Hlučín

Hlučín (Czech pronunciation: [ˈɦlutʃiːn]; German: Hultschin; Polish: Hulczyn) is a town in Opava District the Moravian-Silesian Region of the Czech Republic. It has around 14,000 inhabitants. It is the centre of the Hlučín Region.

Hlučín

Hulczyn
Hultschin
Town
Town hall
Town hall
Flag of Hlučín
Flag
Coat of arms of Hlučín
Coat of arms
Hlučín is located in Czech Republic
Hlučín
Hlučín
Location in the Czech Republic
Coordinates: 49°53′48″N 18°11′35″E / 49.89667°N 18.19306°E / 49.89667; 18.19306Coordinates: 49°53′48″N 18°11′35″E / 49.89667°N 18.19306°E / 49.89667; 18.19306
Country Czech Republic
RegionMoravian-Silesian
DistrictOpava
First mentioned1303
Government
 • MayorPavel Paschek
Area
 • Total21.13 km2 (8.16 sq mi)
Elevation
241 m (791 ft)
Population
 (2020-01-01[1])
 • Total13,931
 • Density660/km2 (1,700/sq mi)
Time zoneUTC+1 (CET)
 • Summer (DST)UTC+2 (CEST)
Postal code
748 01
Websitewww.hlucin.cz

Administrative partsEdit

The villages Bobrovníky (German: Bobrownik, since 1939: Biberswald) and Darkovičky (German: Kleindarkowitz) belong to the town of Hlučín.

HistoryEdit

Hlučín was part of the Duchy of Opava before the latter was partitioned along the Opava River between Habsburg Austria and the Kingdom of Prussia in 1742 by the Treaty of Berlin after the First Silesian War. The town was administered within the Prussian Province of Silesia until 1920, when it was made part of Czechoslovakia following World War I. The transferral of the Hlučín Region sparked controversy between Germans, Czechs and Poles. By a biased interpretation of the law, the new Czechoslovak authorities banned schooling in German even though German-speakers constituted a majority in the town.[2]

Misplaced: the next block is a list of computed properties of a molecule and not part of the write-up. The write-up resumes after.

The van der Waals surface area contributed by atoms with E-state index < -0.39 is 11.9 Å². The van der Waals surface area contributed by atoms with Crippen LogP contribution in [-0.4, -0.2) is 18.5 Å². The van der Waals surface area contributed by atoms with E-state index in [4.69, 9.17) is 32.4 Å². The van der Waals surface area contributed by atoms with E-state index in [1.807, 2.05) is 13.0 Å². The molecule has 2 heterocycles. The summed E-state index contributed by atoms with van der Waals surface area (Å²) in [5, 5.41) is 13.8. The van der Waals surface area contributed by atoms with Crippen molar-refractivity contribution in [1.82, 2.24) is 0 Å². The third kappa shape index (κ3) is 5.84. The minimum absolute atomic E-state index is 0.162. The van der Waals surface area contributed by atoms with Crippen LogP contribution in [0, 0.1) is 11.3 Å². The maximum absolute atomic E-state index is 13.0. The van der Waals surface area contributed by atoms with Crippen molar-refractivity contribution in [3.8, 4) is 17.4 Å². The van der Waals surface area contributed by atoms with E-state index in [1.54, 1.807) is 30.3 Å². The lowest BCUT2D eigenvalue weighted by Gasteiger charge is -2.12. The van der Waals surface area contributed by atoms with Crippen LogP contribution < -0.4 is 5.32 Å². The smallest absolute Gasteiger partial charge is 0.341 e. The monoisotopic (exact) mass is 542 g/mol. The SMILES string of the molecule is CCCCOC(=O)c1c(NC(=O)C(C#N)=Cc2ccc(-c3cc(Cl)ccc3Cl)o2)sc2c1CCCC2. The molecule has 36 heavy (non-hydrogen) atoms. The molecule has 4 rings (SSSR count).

After the Munich Agreement in 1938, Hlučín was annexed by Nazi Germany and again made part of Prussian Silesia, with its German name Hultschin restored to use. Hlučín was restored to Czechoslovakia in 1945 and German-speakers were expelled.

However, different from most of the area of former Sudetenland, Hlučín's German-speakers were spared an expulsion en bloc. Today, a sizable fraction of the residents are bi-nationals having also a German citizenship. [3]

Notable peopleEdit

Twin towns – sister citiesEdit

Hlučín is twinned with:[4]

See alsoEdit

ReferencesEdit

  1. ^ "Population of Municipalities – 1 January 2020". Czech Statistical Office. 2020-04-30.
  2. ^ Jan Mareš (2018). "Teschen oder das vergessene Dreiländereck". In Dagmara Jajeśniak-Quast, Uwe Rada (ed.). Die vergessene Grenze (in German). be-bra Verlag.
  3. ^ Landeszeitung
  4. ^ "Setkání s partnerskými městy" (in Czech). Město Hlučín. 2019-07-13. Retrieved 2020-09-12.

External linksEdit